The sounds of maracas, guitar, and trumpets soar above the buzz of the crowd as dozens of men in zoot suits spin with women in flowing, sparkling dresses. It’s another night on the dance floor at Mexico City’s Salon Los Angeles, and if it weren’t for the face masks the patrons are wearing, the scene could’ve taken place in almost any decade since the spot opened in 1937.
While the band plays on, the dancers’ coordinated steps in classic styles like danzón, chachachá, and mambo drum against the wooden floor. These dances share their names with the music that accompanies them, and they’re what made Salon Los Angeles famous. Most patrons come with a partner, sitting at plastic-topped tables between songs. During breaks, they sip rum and nibble potato chips, chicharron, or maní japonés (peanuts in a sweet crunchy coating).
Located in Colonia Guerrero, a neighborhood known for its nightlife northwest of the city center, Salon Los Angeles is the oldest traditional dance hall in Mexico City. The club is open two nights a week, with these throwback styles on Tuesdays and salsa on Sundays. The music is always live, performed by bands ranging from five to fifteen people.
Dance is a way of life here, and in the city’s few other ballrooms are peddling Latin social dance. “They are places of memory, temples of dance,” says Amparo Sevilla, a Mexican historian and author of a book on the city’s dance halls.
But COVID-19 and changing styles of music and movement are threatening these decades-old institutions. “I’ve seen halls like this be born and die. Only a few like this one remain,” says regular Reinaldo Lozano, 82, who met his wife Elvira Salinas, 79, while dancing.
Salon Los Angeles is much more than a local curiosity or bygone hangout. “It’s a living museum,” says 72-year-old, third-generation owner Miguel Nieto. It is filled with life. Here’s why it and other dance halls boomed in the early 20th century, and how they’re adapting to challenging times.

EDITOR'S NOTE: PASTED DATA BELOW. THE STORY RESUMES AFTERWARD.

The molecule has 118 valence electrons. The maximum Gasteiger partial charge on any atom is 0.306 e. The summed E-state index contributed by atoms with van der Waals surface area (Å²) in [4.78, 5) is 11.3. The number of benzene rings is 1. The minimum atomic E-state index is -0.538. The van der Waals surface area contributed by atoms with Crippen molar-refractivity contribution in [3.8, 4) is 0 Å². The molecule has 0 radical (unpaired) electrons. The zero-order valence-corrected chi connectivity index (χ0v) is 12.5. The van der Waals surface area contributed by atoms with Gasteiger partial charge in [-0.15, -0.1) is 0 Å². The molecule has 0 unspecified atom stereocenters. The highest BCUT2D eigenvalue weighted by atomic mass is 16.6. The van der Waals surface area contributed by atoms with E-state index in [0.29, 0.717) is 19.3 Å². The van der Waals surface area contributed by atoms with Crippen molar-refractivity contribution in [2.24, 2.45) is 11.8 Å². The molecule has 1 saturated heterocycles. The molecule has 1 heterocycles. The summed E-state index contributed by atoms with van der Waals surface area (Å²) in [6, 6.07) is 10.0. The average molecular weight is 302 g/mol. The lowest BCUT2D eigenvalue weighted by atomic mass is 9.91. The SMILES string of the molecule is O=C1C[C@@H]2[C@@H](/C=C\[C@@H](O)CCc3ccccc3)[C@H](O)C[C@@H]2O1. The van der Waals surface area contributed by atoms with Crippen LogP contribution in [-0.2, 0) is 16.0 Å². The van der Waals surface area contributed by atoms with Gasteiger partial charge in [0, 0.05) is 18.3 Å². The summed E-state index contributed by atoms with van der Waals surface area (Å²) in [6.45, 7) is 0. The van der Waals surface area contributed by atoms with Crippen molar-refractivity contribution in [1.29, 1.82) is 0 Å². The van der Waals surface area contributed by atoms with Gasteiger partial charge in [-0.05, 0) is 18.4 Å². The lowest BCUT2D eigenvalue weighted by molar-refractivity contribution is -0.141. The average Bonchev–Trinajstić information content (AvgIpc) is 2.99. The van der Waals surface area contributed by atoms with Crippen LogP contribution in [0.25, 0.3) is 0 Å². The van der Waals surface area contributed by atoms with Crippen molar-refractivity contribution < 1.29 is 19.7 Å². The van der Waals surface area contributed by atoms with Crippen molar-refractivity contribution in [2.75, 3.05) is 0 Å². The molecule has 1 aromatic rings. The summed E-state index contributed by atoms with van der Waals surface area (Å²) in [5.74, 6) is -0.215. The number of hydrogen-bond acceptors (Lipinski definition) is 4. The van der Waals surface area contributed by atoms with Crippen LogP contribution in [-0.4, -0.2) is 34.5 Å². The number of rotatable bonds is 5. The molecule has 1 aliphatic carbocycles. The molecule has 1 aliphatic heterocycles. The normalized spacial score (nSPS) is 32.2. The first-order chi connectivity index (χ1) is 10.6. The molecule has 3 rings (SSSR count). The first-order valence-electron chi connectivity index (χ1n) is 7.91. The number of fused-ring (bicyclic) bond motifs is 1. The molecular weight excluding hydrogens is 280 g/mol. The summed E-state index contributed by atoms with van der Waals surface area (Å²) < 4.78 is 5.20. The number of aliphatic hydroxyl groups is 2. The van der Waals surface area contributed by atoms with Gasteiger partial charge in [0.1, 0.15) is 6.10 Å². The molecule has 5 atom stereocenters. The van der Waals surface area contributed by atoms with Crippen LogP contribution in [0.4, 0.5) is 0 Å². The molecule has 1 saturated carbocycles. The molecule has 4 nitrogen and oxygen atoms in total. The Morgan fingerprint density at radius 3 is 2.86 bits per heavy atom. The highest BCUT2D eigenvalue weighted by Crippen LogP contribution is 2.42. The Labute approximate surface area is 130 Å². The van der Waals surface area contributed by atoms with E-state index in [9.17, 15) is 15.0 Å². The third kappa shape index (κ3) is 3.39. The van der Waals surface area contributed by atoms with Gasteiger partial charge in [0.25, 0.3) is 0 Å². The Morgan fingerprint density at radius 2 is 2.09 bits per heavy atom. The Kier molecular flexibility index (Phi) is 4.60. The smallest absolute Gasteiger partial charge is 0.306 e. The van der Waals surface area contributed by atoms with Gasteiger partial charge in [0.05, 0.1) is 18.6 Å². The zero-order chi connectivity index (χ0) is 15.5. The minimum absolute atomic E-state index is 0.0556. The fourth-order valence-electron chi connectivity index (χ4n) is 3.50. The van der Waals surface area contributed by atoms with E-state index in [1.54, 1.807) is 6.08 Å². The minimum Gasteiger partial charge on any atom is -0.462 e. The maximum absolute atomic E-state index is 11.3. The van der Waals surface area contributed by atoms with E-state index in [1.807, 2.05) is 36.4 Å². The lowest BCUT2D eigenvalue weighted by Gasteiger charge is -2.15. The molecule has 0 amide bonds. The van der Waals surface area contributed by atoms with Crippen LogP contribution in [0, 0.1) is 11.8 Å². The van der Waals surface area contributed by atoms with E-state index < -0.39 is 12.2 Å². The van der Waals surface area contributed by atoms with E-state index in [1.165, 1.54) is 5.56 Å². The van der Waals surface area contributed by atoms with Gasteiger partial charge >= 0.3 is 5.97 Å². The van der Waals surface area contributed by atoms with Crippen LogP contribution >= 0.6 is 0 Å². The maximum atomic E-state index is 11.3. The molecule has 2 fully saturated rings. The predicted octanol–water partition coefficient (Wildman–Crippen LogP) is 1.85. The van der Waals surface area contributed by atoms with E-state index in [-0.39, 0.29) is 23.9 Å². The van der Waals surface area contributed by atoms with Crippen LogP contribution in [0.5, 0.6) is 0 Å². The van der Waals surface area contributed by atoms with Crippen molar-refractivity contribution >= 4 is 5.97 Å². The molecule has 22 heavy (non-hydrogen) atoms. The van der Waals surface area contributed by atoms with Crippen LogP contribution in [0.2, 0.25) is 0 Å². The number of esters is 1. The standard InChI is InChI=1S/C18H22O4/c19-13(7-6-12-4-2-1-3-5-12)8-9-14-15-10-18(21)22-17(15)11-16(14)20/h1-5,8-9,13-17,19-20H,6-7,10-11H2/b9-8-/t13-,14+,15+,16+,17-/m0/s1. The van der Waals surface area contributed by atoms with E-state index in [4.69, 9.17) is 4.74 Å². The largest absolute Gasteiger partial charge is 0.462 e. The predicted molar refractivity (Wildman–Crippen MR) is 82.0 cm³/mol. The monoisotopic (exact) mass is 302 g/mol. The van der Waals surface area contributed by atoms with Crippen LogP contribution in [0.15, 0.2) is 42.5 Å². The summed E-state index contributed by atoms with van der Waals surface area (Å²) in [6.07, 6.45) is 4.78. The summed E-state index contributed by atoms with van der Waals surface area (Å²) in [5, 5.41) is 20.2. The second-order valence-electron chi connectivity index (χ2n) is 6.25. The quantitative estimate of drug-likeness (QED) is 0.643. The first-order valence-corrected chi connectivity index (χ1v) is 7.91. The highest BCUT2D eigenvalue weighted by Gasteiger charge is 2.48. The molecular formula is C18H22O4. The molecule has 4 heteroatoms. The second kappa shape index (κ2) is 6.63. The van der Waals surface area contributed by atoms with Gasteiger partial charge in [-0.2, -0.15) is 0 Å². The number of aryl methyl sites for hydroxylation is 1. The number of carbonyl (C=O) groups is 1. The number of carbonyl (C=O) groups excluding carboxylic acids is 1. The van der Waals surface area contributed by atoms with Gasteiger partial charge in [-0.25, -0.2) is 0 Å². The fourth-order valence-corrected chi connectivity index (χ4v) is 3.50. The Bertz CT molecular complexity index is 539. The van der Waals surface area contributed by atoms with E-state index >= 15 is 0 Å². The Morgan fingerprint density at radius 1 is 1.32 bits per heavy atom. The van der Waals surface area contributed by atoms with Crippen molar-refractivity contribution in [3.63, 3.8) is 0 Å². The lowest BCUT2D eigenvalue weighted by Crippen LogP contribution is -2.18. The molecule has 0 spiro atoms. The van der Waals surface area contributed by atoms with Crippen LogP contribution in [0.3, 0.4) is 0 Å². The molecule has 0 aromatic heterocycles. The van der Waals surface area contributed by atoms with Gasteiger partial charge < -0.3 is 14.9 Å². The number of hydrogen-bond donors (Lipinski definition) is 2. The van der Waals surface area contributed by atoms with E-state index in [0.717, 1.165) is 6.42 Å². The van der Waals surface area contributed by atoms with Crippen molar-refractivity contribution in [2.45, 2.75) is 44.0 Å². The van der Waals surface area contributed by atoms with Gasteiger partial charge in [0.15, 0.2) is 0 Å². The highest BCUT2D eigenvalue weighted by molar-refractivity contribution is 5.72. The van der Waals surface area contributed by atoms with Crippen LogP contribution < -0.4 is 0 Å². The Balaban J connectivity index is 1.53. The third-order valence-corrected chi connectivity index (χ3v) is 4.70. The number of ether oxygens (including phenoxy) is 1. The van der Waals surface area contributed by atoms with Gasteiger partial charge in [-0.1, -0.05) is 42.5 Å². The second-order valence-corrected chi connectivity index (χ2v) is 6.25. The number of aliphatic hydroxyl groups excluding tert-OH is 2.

A colorful history
Thanks to Mexico City’s intense urbanization during the 1930s, more than a dozen dance halls opened across the city. They catered to more established and well-known genres of music and dance, including salsa, Charleston, and swing.
With low entry fees and inexpensive refreshments, ballrooms such as Los Angeles and the California Dancing Club (also still in business) drew diverse audiences and played a crucial entertainment role for city dwellers, along with bullfighting and boxing. Crowds showed up to feel part of a community and to meet their neighbors. “The feelings, sensations, and tension that individual bodies express become part of a collective,” Sevilla says.
Intellectuals and revolutionaries including Diego Rivera and Frida Kahlo; Fidel Castro, and Gabriel García Márquez showed up not to philosophize or organize, but simply to enjoy the pleasures of a night out.
In the 1940s, young pachucos began coming to the halls in oversized suits, wallet chains, and feathered hats, using clothing to mock and reject the prejudices of Anglo-American society. Today’s dancers still put on bright colors and zoot suits, but now it’s an act of fashion and nostalgia that adds to the hall’s ambiance. There’s even a tiny shoe boutique and repair shop by the entrance to keep patrons in wingtips and retro heels.
The Nieto family opened Salon Los Angeles in 1937, building the hall on the site of the coal business it had run here since the 1900s.
Over the decades Salon Los Angeles changed its music and movements. In the 1930s, it was one of the first spots in Mexico City to host danzón bands, which fused Haitian, Cuban, African, and European rhythms.
Latin rock bands including Café Tacuba and Maldita Veindad made their names here in the 1970s and 1980s. Today, acts such as Son Rompe Pera, which combines traditional marimba and rock, are on the marquee.
The challenges of COVID-19 and changing times
The COVID-19 pandemic shuttered all Mexico City dance halls and bars, keeping Salon Los Angeles closed for 19 months. Owner Miguel Nieto kept eight veteran staffers on the payroll the whole time.
Nieto made ends meet by renting the ballroom to TV and film crews. Young Latin artists—including singers Rosalía, Belinda, and Lalo Ebratt—love the pink walls, spiral staircase, and neon lights for photo shoots and music videos.
Nieto reopened the business in September 2021. He’s happy that, despite government-mandated face masks and crowd-size limits, many longtime patrons came back.
Many of Nieto’s customers are in their 70s and 80s. He’s hopeful that those music videos, fresh bands, and a new series of children’s dance lessons, will draw a younger generation to these well-worn floors.
“We are a startup with 85 years of history and experience,” he says.